Apple received some serious criticism – ranging from customer outrage to a number of lawsuits – after a recent acknowledgement that the company is slowing older iPhones. A recent statement from Apple apologized for their lack of transparency regarding slowing older iPhones, and the company is offering a steep discount on battery replacements starting in late January.
In a fiasco dubbed “batterygate” by both upset consumers and various media outlets, Apple recently admitted that they were slowing older iPhones. According to the tech giant, the slow down was a necessary measure to protect an aging battery. The last few generations of iPhone have opted for a lithium-ion battery which, while having many advantages, starts to lose capacity after a few hundred charges. As apple updates their operating system, slowing older iPhones is an apparent necessity to protect the phone from crashing randomly.
Many customers aren’t so sure that the decision to start slowing older iPhones is truly in their best interest, suggesting that Apple may be implementing a form of planned obsolescence in order to drive up sales of their latest flagships. But according to the apology from Apple on Thursday, slowing older iPhones is truly because their batteries are “less capable of delivering peak energy loads.”
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What Will Slowing Older iPhones Do To My Device?
Regardless of whether the decision is truly to protect aging batteries or if it’s a profits-focused decision by Apple, the fact remains that the organization is slowing older iPhones. If you’re on a phone that is starting to show its age, you’ll likely be affected by some pretty drastic slow downs that prioritize phone longevity over actual usability. But what exactly will change if your battery is on its last legs?
The “power management” has started slowing older iPhones in the following ways:
- Slower launching of apps
- Reduced frame rates while scrolling through your phone
- Dimming of your backlight (although effect can be overridden using the Control Center)
- A lowered speaker volume
- Lowered frame rates in certain apps, leading to a less smooth operation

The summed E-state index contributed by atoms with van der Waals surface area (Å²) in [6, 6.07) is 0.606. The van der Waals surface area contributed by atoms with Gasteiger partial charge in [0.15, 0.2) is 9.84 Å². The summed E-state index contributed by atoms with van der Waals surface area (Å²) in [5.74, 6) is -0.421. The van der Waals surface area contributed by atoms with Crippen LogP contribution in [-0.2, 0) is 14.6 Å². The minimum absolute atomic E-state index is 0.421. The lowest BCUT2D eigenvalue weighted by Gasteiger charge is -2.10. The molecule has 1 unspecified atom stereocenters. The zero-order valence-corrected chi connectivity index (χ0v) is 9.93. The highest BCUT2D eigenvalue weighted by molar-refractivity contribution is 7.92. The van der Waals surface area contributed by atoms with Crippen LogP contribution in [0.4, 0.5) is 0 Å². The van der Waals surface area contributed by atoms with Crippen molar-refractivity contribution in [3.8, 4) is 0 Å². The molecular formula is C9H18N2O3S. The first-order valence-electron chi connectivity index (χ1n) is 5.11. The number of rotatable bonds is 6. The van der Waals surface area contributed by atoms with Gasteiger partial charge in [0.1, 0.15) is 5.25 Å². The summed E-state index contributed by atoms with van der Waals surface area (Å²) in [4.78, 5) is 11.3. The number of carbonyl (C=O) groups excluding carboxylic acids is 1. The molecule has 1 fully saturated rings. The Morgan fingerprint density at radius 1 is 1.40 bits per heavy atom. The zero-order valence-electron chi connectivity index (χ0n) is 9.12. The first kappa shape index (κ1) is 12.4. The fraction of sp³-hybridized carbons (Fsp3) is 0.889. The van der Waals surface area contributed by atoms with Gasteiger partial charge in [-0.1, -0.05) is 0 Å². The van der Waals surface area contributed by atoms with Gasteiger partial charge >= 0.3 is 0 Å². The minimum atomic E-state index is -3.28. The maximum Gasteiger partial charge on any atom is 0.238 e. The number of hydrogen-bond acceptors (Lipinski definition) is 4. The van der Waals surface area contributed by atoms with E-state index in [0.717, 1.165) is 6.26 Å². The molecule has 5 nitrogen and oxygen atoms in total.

- If your battery is truly damaged, even features such as the camera flash will be completely disabled
- Background apps that are refreshing may need to be reloaded with each launch.
It’s clear that there are some significant drawbacks to the process of slowing older iPhones. Regardless of whether the process is necessary to keep your outdated phone working, it’s clear that there are some significant reductions in usability that can make your previously speedy iPhone a pain to use even for basic day-to-day tasks.
Apple has reassured users that basic phone functions won’t be affected, although the utility of a smartphone without “smart” features has been called into question.
Utilities that won’t be affected by slowing older iPhones include:
- The quality of your calls and the power of networking
- The quality of your photos and videos (provided your flash isn’t disabled, of course)
- GPS capabilities
- Location accuracy
- Phone sensors such as the accelerometer, barometer, and gyroscope
- Apple Pay
It’s clear from the explanation of how exactly Apple is slowing older iPhones that the functionality of a phone with an aging battery will be severely reduced. For people who rely on their phone just for basic calls and texts, the slowdown may not make that big of a difference. But for those of us who use their phones all day, every day, it’s going to be a pretty noticeable issue.
Fixing The Issue And The Right To Repair
Fortunately, there’s a decently easy fix that will address the issue of slowing older iPhones and get your phone back to tip-top shape. As mentioned above, during Apple’s apology, they announced a big price drop in the replacement of older iPhone batteries. Any iPhone back to the 6 will be eligible for a battery replacement for less than $30. Older iPhones are not affected by the slowdown, due to the older battery technology that doesn’t lose effectiveness as quickly. The massive PR backlash and lawsuits likely have the company scrambling to recover, and a reduction in battery replacement costs is a step in the right direction. Some users have pointed out, however, that Apple still stands to make a profit – even with the reduced costs. The thoughtfulness of an apology is reduced somewhat if the company actually turns a profit off of their mistakes.
Although the reduction in price is a welcome change, the company still refuses to allow 3rd party repair shops to service their iPhones. A “right to repair” movement has sprung up, largely in response to Apple’s resistance to allowing users to repair a phone that they own. Apple has argued that users are technically “leasing” the technology, but that doesn’t resonate with a group of consumers that have shelled out over $1000 for the “privilege” of using the latest iPhone.
At the end of the day, the fact that Apple is slowing older iPhones is an inconvenience – whether it’s a necessity for the health of the device or not. The lower costs of repair is a welcome change, but it’s another reminder that Apple isn’t as consumer friendly as some would like to think.